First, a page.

Tunisia re-opens

By | Category: Travel destinations

Yesterday another country joined the ever-increasing number that are opening in time for the summer holiday season.

Near the entrance of El Jem one of many heritage sites that attract visitors to Tunisia

This time it is Tunisia, a country that has undergone considerable tourist disruption over the last five years.

Museums opened yesterday but with open-air ones like the Antonine Baths and the other ones linked to Carthage, the huge Roman amphitheatre at El Jem and the forts, social distancing should not be too difficult to enforce. Others like the Bardo and the Carthage Museum will probably have some health and safety procedures in place.

Initially museums will only be open from 9:30 am to 2:30 pm during the continuing lockdown.

Shops, cafés, restaurants and mosques also reopened yesterday and inter-city travelling restarted as well. The ferries between the island tourist destination of Djerba and the mainland began operating full time yesterday as well.

Tunisiair, the national airline, has requested passengers turn up at the earliest, four hours before their flight so that social distancing (it’s the same as the UK – 2 metres) can be maintained in the queues. Flights will be closed for departure one hour before the take-off time which will be a shock to many who leave it till the last minute especially for domestic flights where the same rules apply.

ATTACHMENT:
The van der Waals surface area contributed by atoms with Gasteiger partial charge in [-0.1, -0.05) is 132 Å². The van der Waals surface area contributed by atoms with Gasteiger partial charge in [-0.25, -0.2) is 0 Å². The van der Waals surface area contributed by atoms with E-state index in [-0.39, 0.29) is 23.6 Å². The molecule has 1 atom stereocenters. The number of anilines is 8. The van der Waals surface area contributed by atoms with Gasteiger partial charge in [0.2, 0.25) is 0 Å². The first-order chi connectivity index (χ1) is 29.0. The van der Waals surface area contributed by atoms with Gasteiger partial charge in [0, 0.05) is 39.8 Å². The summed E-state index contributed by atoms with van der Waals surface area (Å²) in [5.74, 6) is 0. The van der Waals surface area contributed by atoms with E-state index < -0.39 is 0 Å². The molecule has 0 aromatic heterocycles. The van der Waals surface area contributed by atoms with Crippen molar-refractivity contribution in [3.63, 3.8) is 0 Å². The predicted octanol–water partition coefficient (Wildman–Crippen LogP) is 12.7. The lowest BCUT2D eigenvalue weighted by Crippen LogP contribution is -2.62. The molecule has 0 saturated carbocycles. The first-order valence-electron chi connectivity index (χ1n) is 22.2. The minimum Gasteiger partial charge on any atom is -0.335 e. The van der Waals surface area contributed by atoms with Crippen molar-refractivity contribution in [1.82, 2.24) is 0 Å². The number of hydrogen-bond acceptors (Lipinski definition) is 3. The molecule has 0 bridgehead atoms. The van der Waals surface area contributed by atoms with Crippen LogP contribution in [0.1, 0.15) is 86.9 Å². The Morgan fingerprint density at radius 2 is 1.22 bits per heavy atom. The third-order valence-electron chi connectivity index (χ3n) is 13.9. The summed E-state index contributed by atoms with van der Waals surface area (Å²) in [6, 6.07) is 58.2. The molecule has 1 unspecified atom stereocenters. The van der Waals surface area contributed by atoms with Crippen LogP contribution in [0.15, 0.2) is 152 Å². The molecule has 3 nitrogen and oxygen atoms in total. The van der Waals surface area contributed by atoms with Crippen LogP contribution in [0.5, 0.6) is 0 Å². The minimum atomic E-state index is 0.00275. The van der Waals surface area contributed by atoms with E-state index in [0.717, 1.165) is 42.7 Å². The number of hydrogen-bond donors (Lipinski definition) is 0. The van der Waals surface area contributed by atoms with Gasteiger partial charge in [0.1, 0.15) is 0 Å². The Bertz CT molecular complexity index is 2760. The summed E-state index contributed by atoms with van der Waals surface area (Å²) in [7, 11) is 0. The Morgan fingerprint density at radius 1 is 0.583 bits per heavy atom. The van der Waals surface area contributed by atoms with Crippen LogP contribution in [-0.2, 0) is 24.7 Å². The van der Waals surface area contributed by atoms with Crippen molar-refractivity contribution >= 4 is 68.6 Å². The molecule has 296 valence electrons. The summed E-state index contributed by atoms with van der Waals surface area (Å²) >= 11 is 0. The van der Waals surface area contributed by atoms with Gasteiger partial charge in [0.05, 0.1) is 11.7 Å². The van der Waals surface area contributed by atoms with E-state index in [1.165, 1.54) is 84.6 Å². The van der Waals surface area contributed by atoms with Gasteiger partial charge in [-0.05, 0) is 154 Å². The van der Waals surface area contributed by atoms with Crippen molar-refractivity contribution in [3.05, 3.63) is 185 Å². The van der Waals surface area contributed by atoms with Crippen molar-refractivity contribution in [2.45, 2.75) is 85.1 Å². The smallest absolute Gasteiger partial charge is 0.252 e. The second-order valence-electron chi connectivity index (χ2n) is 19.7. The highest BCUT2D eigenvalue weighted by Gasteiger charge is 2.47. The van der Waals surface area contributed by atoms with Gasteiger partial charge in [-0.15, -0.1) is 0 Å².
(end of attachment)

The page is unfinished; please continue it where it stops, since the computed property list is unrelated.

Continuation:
When the coronavirus pandemic struck, the Tunisian government closed its borders, as did many others, to try and contain the outbreak. A curfew was also imposed and most non-essential shops were closed but the loosening began in stages eve as far back as mid-May.

Whatever the Tunisian government did either deliberately or through luck, Tunisia has seen fewer cases and deaths than many other countries with similar sized populations. The number of coronavirus confirmed cases in the country stood at 1,087 and the number of deaths attributable to the virus is 49 yesterday.

In the last 23 days, there have been just four deaths and 55 cases, I think, the last case being a person repatriated from Russia back to Tunisia and who tested positive on landing at the airport in Tunis.

To put that into some sort of perspective it means that the country has a rate of 0.42 deaths per 100,000 of population which is similar to that of New Zealand. Compare that to the UK’s 59.88 deaths per 100,000, Spain’s 58.06, Italy’s 55.6 and France’s 44.33 and you can see why Tunisia is opening up again.

As you might expect, the greatest number of cases has been in the capital, Tunis with just 90 cases and 44 cases in the tourist hot-spots of Sousse and Monastir.

It means that when we can fly again, Tunisia looks to be one of the safest destination to which Britons can holiday.

Down in the south, social distancing won’t be a problem
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